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Review: Saxon at the O2 Academy Newcastle

Biff Byford and the rest of the metal legends were playing a rescheduled date on Tyneside. Owen Sheppard was in the crowd

****
Mick Burgess Saxon at the O2 Academy Newcastle
Saxon at the O2 Academy Newcastle

by Owen Sheppard

The last time Saxon were in Newcastle there was no rock and roll celebration. Drummer Nigel Glocker had fallen ill on the trip from Glasgow and was consequently rushed to a Tyneside hospital. Diagnosed with a brain aneurysm, he was slowly nursed back to health in the North East but his band’s tour came shuddering to an abrupt halt.

This, the first night of the rescheduled UK tour, proved a roaring success for Saxon. But after the last-minute postponement last time around you could forgive members of this near sold-out crowd for being tentative.

They had no need. Saxon were on fire and it was fitting that the band bounced back in such style in the Toon.

While Glocker progresses on the road to recovery, replacement drummer Sven Dirkschneider – son of Udo - looked young enough to be any Saxon member’s grandson. He missed a couple of beats during the 90-minute set and, ironically, looked far more exhausted than his four bandmates by the end. But Dirkschneider will do these metal legends justice.

Frontman Biff Byford was in jovial spirits and looked like he’d been cast straight out of a Lord Of The Rings film.

Standing well over 6ft, with flowing silver hair and a barrel chest, and wearing a double-breasted black tunic with knee-high boots, you’d think Viking might have been a more apt name for the band.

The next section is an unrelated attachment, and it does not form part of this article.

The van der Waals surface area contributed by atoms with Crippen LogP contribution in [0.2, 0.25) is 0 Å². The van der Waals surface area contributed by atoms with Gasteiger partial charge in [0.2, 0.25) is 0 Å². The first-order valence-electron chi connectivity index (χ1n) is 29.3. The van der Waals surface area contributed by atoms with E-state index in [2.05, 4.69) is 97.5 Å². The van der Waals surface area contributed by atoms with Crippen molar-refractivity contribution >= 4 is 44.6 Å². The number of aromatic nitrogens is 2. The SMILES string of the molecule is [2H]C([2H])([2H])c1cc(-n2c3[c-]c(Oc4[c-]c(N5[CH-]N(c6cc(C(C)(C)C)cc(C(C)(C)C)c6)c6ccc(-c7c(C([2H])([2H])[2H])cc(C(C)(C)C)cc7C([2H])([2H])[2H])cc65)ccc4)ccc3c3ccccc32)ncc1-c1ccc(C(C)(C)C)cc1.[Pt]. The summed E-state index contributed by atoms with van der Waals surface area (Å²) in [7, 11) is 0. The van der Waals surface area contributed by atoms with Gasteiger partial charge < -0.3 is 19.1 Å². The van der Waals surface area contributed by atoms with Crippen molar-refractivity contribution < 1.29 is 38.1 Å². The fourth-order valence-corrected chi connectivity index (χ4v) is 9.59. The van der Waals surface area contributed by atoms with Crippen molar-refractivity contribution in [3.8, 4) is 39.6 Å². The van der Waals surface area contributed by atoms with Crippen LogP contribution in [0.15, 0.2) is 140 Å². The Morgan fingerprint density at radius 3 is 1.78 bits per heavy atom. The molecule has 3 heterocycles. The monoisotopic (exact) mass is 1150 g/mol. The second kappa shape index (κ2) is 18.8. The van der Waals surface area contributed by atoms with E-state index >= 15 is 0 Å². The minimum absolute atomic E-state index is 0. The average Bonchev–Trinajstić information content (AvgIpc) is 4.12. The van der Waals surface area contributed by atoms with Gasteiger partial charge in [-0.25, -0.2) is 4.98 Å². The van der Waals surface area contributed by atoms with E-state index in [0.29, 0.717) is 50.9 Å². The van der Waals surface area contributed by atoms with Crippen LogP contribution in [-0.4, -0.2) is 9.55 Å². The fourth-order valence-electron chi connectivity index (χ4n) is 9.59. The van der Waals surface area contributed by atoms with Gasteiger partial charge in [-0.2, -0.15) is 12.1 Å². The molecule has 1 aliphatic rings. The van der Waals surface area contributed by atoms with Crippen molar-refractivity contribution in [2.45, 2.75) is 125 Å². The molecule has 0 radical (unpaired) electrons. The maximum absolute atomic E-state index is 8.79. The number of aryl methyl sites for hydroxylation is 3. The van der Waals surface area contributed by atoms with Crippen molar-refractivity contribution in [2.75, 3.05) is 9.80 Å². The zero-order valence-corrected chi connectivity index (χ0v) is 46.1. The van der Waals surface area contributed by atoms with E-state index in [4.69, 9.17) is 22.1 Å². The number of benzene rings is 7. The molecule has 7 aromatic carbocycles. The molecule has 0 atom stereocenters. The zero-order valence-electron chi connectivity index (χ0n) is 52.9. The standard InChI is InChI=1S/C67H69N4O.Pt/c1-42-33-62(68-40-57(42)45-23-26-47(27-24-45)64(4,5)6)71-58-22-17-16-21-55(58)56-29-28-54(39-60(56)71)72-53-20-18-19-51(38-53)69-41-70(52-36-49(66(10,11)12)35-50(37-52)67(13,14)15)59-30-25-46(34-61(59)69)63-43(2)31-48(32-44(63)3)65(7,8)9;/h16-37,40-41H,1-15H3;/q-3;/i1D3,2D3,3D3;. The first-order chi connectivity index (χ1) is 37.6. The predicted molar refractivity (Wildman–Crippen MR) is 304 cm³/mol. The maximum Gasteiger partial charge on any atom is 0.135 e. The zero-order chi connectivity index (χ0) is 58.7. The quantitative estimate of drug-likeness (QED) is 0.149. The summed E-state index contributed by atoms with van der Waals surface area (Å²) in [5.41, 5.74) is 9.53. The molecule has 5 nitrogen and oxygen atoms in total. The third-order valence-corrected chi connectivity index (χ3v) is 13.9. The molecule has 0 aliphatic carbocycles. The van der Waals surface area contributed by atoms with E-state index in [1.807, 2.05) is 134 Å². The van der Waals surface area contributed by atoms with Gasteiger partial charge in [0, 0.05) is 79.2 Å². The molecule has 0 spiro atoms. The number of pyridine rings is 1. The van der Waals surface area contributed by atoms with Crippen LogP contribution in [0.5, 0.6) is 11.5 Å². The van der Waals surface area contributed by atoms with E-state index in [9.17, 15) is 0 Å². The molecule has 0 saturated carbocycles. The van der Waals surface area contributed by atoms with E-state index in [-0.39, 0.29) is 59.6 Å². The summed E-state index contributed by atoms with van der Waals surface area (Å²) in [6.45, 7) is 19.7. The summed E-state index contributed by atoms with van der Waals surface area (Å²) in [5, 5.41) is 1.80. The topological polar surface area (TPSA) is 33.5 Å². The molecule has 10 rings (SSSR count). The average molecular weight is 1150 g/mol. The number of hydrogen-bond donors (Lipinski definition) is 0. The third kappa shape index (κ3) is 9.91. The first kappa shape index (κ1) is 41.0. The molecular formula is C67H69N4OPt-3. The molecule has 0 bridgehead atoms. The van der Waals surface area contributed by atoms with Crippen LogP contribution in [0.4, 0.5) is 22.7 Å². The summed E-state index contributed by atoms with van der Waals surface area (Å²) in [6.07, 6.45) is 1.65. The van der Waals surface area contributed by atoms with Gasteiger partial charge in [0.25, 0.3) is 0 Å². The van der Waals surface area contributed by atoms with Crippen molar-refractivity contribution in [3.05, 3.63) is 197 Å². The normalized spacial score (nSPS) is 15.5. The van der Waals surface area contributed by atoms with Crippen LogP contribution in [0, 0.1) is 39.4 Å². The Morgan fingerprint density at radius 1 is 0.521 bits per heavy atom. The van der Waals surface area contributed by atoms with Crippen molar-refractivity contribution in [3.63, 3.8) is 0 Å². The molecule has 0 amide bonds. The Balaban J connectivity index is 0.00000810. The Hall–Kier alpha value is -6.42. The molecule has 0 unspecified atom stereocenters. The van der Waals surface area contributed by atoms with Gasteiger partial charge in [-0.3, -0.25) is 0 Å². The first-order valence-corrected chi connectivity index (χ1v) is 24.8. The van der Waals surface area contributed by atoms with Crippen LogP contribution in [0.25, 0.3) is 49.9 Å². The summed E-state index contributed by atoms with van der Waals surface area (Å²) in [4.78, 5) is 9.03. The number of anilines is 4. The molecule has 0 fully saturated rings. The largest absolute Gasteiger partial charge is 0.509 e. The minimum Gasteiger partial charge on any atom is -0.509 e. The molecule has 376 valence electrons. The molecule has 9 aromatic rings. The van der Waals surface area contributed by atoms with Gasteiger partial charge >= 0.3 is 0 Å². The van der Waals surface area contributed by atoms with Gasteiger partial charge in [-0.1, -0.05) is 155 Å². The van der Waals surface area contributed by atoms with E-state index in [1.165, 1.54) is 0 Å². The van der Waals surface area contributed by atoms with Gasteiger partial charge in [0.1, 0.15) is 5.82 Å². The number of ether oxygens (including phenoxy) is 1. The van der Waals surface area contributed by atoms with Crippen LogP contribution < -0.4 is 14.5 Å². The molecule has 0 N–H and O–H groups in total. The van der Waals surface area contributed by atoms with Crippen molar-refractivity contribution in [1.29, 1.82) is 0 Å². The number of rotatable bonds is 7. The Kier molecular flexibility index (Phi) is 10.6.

Biff’s pipes were in fine form too. Most Saxon tracks don’t require the greatest range with crowd pleasers like Wheels of Steel, Heavy Metal Thunder and Denim And Leather all written to cater to hordes of blokes who like to bellow in unison.

But Biff’s voice sounded powerful, clear and confident nonetheless. He still nailed those high-pitched, tortured screams on Motorcycle Man – the kind that Slayer’s Tom Araya gave up on years ago.

Guitarists Paul Quinn and Doug Scarrat can still shred with best with them, head bang like gorging hyenas, and look incredibly lean gents in their 60s.

Bassist Nibbs Carter’s visibly intricate playing added to the overall barrage of noise but was somewhat lost in the mix through the O2 Academy’s PA system - which also got a touch tinny for some of the higher frequencies.

Every mullet-headed, heavy metal dad in attendance with their mates, or their impressionable teenage son or daughter, knew they’d be heading into work the next day with a ringing in their ears. But it was worth it. And this cracking show gave them every reason to do it all again when Saxon’s next UK tour inevitably comes to town.

Because they simply love what they do so much, Saxon are a band who will tour until the day they die.

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